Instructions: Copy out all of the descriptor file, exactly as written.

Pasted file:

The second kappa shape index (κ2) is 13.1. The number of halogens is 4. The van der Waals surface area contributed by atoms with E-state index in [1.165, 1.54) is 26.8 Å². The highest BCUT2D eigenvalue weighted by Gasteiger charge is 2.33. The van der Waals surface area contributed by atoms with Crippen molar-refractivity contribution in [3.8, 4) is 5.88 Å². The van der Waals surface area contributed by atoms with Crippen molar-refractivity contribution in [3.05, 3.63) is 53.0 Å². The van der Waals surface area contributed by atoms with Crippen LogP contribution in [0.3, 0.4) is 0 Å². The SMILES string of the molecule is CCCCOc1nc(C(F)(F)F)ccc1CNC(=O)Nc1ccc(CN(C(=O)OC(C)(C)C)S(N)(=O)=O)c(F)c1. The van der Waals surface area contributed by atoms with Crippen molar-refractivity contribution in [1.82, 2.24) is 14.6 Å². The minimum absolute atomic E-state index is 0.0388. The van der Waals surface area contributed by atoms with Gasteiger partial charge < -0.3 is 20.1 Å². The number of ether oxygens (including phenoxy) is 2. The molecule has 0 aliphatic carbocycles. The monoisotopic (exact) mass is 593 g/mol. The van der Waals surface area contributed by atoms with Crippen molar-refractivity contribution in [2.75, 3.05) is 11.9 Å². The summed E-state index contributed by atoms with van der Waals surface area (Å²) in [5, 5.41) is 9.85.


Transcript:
The second kappa shape index (κ2) is 13.1. The number of halogens is 4. The van der Waals surface area contributed by atoms with E-state index in [1.165, 1.54) is 26.8 Å². The highest BCUT2D eigenvalue weighted by Gasteiger charge is 2.33. The van der Waals surface area contributed by atoms with Crippen molar-refractivity contribution in [3.8, 4) is 5.88 Å². The van der Waals surface area contributed by atoms with Crippen molar-refractivity contribution in [3.05, 3.63) is 53.0 Å². The van der Waals surface area contributed by atoms with Crippen LogP contribution in [0.3, 0.4) is 0 Å². The SMILES string of the molecule is CCCCOc1nc(C(F)(F)F)ccc1CNC(=O)Nc1ccc(CN(C(=O)OC(C)(C)C)S(N)(=O)=O)c(F)c1. The van der Waals surface area contributed by atoms with Crippen molar-refractivity contribution in [1.82, 2.24) is 14.6 Å². The minimum absolute atomic E-state index is 0.0388. The van der Waals surface area contributed by atoms with Gasteiger partial charge < -0.3 is 20.1 Å². The number of ether oxygens (including phenoxy) is 2. The molecule has 0 aliphatic carbocycles. The monoisotopic (exact) mass is 593 g/mol. The van der Waals surface area contributed by atoms with Crippen molar-refractivity contribution in [2.75, 3.05) is 11.9 Å². The summed E-state index contributed by atoms with van der Waals surface area (Å²) in [5, 5.41) is 9.85.